You're a Bad Investor. Here's How to Get Better.


The chances are good that you're a bad investor. I'm sorry if that comes as an unpleasant surprise, but if you have any doubt about it, I encourage you to compare your performance against that of the S&P 500 . I did, and it was humbling.

If it makes you feel any better, you're not alone.

An annual study completed by DALBAR, a leading source for information on investor performance, found that the average investor underperformed the broader market on a multi-year time frame in 15 out of the past 15 years. That's right, 100% of the time!

It's all spelled out in the following figure, which I included in an article yesterday to show the most recent decade's worth of 20-year returns for the average mutual fund investor compared against the S&P 500.

What's behind the underperformance? Overconfidence.

Not unlike driving, where we all consider ourselves above average, investors think they're better at investing than they actually are. This overconfidence leads them to trade too often and thereby exposes their portfolios to higher transaction costs and a bevy of cognitive biases that almost invariably produce substandard returns.

So, what's the solution?

Quite simply, you have to come to terms with the fact that overconfidence, as my colleague Morgan Housel has pointed out, is an investor's worst enemy. To believe that you have an informational edge over other market participants is, to put it mildly, fanciful.

The insider-trading allegations against hedge fund giant SAC Capital serve as a strong reminder. Its portfolio managers knew how Dell , which is currently in the midst of a takeover battle between founder Michael Dell and activist investor Carl Icahn, would fare on its quarterly earnings before all but a select few of the computer company's own employees did.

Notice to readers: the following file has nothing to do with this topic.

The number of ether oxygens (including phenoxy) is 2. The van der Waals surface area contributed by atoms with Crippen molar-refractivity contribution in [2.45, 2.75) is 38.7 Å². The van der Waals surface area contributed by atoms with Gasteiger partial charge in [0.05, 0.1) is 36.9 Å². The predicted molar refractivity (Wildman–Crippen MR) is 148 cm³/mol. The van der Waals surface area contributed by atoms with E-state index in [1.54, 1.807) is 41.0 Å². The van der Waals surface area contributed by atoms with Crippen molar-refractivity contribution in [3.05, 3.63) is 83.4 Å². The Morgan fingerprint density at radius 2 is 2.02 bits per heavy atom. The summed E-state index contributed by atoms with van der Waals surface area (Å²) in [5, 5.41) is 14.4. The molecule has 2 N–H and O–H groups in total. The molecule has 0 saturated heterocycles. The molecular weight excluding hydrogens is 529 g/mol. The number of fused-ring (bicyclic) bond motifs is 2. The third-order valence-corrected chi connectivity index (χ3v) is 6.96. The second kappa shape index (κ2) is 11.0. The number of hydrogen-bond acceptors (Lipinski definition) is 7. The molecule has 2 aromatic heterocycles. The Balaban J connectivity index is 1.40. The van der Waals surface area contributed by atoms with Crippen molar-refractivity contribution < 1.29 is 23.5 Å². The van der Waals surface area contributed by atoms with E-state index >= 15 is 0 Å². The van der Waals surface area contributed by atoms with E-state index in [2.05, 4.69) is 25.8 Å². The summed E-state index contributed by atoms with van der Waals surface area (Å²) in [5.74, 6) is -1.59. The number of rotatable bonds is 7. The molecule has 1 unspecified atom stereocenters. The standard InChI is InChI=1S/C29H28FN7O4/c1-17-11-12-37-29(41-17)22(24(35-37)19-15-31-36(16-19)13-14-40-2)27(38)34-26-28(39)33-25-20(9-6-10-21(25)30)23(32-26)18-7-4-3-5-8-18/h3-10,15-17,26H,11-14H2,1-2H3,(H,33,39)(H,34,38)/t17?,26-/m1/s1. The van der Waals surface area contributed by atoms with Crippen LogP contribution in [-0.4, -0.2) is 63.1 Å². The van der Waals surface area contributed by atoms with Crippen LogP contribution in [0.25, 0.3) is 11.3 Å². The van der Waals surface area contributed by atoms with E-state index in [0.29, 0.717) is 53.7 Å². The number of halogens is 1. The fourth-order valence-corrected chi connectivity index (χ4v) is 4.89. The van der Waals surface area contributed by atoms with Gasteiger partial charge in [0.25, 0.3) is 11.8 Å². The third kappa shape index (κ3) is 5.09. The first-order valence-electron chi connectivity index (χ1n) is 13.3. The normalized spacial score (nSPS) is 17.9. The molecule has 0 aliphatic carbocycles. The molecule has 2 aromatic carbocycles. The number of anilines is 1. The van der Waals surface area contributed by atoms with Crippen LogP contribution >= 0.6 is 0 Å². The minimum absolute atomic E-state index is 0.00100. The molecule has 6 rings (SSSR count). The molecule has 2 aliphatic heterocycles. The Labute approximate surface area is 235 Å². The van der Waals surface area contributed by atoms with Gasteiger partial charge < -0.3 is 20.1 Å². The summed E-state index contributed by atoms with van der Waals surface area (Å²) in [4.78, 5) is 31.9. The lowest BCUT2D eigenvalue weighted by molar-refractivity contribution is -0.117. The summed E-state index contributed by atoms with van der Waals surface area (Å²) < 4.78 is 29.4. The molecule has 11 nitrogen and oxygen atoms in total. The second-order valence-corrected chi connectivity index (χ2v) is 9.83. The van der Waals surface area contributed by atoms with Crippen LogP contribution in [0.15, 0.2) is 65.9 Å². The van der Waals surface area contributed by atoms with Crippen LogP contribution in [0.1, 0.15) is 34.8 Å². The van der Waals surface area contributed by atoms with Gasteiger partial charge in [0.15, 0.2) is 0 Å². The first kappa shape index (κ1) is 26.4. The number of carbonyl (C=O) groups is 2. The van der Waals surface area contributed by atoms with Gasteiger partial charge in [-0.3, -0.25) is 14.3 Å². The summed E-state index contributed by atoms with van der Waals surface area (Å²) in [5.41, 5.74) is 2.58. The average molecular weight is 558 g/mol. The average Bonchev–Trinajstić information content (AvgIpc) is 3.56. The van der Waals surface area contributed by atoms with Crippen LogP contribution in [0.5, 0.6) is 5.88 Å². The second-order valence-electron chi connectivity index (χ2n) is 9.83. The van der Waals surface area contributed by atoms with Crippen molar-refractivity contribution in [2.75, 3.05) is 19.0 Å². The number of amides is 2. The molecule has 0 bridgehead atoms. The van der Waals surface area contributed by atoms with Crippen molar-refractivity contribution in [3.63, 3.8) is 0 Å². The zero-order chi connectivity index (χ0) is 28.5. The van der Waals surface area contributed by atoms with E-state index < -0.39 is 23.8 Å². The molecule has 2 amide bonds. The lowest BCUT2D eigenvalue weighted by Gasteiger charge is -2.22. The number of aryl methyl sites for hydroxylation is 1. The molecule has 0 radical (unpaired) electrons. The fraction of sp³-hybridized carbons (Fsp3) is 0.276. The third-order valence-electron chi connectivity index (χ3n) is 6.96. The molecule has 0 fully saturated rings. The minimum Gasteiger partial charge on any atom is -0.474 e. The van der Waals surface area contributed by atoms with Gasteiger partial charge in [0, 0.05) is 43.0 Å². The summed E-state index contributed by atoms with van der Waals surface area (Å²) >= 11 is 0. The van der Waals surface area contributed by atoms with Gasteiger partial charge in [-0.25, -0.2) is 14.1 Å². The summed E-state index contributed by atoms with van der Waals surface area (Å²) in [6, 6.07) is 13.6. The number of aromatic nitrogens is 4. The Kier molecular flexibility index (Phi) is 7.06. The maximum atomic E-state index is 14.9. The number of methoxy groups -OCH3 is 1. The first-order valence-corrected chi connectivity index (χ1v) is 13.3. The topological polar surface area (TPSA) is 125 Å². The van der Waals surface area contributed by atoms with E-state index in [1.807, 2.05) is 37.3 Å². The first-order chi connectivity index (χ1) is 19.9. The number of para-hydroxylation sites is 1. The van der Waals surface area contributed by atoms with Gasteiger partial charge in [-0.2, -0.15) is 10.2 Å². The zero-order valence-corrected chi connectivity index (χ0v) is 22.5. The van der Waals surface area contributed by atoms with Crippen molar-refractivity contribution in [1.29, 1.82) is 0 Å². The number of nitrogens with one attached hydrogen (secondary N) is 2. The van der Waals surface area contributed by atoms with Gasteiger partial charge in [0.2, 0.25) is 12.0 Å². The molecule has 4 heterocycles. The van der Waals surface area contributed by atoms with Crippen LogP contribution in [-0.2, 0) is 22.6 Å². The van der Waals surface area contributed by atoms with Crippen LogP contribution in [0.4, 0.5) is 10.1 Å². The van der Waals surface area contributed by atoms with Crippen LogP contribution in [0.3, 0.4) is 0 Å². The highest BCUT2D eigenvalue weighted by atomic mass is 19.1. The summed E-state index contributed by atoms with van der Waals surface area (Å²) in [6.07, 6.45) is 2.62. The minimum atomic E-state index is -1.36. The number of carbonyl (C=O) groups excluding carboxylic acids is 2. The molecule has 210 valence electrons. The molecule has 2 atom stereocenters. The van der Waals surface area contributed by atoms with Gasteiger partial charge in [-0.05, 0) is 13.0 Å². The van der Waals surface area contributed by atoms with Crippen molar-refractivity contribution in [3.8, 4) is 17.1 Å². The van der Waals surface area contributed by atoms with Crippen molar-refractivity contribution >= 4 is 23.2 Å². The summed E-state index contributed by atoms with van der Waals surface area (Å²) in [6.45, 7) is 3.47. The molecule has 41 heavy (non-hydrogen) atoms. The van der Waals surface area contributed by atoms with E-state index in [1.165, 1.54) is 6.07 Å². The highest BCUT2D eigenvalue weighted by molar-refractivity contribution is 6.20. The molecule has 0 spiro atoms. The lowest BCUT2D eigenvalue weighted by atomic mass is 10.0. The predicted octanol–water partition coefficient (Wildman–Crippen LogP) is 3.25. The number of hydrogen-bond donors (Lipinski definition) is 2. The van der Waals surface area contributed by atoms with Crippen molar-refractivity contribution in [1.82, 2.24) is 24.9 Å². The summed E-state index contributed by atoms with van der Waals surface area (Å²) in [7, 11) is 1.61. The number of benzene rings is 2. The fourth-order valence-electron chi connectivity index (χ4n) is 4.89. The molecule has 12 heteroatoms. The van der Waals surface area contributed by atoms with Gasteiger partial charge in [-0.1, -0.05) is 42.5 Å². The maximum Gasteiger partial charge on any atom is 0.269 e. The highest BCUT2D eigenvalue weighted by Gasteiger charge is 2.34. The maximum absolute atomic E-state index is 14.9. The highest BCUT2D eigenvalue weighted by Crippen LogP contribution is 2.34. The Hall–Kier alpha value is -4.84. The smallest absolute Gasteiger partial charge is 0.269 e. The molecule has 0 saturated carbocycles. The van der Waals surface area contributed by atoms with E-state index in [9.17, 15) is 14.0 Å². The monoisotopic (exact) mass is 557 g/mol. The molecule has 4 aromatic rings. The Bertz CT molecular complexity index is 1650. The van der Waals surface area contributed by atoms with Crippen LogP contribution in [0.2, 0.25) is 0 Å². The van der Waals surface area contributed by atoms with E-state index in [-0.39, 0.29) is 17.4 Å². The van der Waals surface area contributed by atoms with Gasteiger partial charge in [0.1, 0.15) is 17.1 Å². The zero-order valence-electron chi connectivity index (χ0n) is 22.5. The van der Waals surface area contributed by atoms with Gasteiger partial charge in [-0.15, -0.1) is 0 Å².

And they had advance notice of how the Irish pharmaceutical company Elan , which is in the process of being acquired by U.S.-based Perrigo , had performed on drug trials far in advance of the public announcement.

Frequent trading by individual investors that seeks to exploit some type of imaginary advantage in the market should thus be recognized for what it is (i.e., foolish) and eschewed for good.

Does this mean we don't have an edge? No. In fact, nothing could be further from the truth. Yet that edge is diametrically opposed to a strategy of frequent buying and selling. The edge is, quite simply, time.

"Holding stocks for less than a year amounts to little more than flipping a coin," Housel found after surveying broader market data dating back to 1871. "But the odds of success grow perfectly with time. If you hold for five, 10, 15, years or more, the odds of earning a positive return on stocks after inflation quickly approach 100%, historically."

And the authors of the DALBAR study agree, concluding that the best way to avoid market-timing pitfalls is to "adopt a buy and hold strategy that has rewarded prudent and patient investors for decades."

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